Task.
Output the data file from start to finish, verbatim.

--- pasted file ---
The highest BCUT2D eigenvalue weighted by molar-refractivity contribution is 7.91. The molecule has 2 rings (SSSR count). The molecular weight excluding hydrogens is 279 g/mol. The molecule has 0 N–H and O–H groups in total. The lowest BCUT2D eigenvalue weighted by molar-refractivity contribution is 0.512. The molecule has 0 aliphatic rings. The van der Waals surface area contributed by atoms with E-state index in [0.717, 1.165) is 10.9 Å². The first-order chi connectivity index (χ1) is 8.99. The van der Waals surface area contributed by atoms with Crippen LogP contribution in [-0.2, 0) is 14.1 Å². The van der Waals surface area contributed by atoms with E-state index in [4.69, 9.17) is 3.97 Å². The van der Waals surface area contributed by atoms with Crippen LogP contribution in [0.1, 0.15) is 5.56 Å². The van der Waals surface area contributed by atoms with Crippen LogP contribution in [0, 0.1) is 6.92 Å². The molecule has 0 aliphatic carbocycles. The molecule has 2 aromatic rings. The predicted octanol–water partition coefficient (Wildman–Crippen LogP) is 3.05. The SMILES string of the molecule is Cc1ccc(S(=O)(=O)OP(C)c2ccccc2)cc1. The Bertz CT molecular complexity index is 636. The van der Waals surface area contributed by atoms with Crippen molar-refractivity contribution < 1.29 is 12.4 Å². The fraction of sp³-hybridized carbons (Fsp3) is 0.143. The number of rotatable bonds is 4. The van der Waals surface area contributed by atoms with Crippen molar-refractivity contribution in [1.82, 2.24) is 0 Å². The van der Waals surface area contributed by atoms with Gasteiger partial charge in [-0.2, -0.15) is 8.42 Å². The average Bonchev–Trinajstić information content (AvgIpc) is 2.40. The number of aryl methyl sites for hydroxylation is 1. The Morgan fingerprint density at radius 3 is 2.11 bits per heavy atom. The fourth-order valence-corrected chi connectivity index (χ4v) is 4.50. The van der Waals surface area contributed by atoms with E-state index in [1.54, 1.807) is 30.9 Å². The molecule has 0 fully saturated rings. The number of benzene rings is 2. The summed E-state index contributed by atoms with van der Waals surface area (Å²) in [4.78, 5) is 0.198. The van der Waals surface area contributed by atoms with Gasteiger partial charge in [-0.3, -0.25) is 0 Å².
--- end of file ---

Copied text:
The highest BCUT2D eigenvalue weighted by molar-refractivity contribution is 7.91. The molecule has 2 rings (SSSR count). The molecular weight excluding hydrogens is 279 g/mol. The molecule has 0 N–H and O–H groups in total. The lowest BCUT2D eigenvalue weighted by molar-refractivity contribution is 0.512. The molecule has 0 aliphatic rings. The van der Waals surface area contributed by atoms with E-state index in [0.717, 1.165) is 10.9 Å². The first-order chi connectivity index (χ1) is 8.99. The van der Waals surface area contributed by atoms with Crippen LogP contribution in [-0.2, 0) is 14.1 Å². The van der Waals surface area contributed by atoms with E-state index in [4.69, 9.17) is 3.97 Å². The van der Waals surface area contributed by atoms with Crippen LogP contribution in [0.1, 0.15) is 5.56 Å². The van der Waals surface area contributed by atoms with Crippen LogP contribution in [0, 0.1) is 6.92 Å². The molecule has 0 aliphatic carbocycles. The molecule has 2 aromatic rings. The predicted octanol–water partition coefficient (Wildman–Crippen LogP) is 3.05. The SMILES string of the molecule is Cc1ccc(S(=O)(=O)OP(C)c2ccccc2)cc1. The Bertz CT molecular complexity index is 636. The van der Waals surface area contributed by atoms with Crippen molar-refractivity contribution < 1.29 is 12.4 Å². The fraction of sp³-hybridized carbons (Fsp3) is 0.143. The number of rotatable bonds is 4. The van der Waals surface area contributed by atoms with Crippen molar-refractivity contribution in [1.82, 2.24) is 0 Å². The van der Waals surface area contributed by atoms with Gasteiger partial charge in [-0.2, -0.15) is 8.42 Å². The average Bonchev–Trinajstić information content (AvgIpc) is 2.40. The number of aryl methyl sites for hydroxylation is 1. The Morgan fingerprint density at radius 3 is 2.11 bits per heavy atom. The fourth-order valence-corrected chi connectivity index (χ4v) is 4.50. The van der Waals surface area contributed by atoms with E-state index in [1.54, 1.807) is 30.9 Å². The molecule has 0 fully saturated rings. The number of benzene rings is 2. The summed E-state index contributed by atoms with van der Waals surface area (Å²) in [4.78, 5) is 0.198. The van der Waals surface area contributed by atoms with Gasteiger partial charge in [-0.3, -0.25) is 0 Å².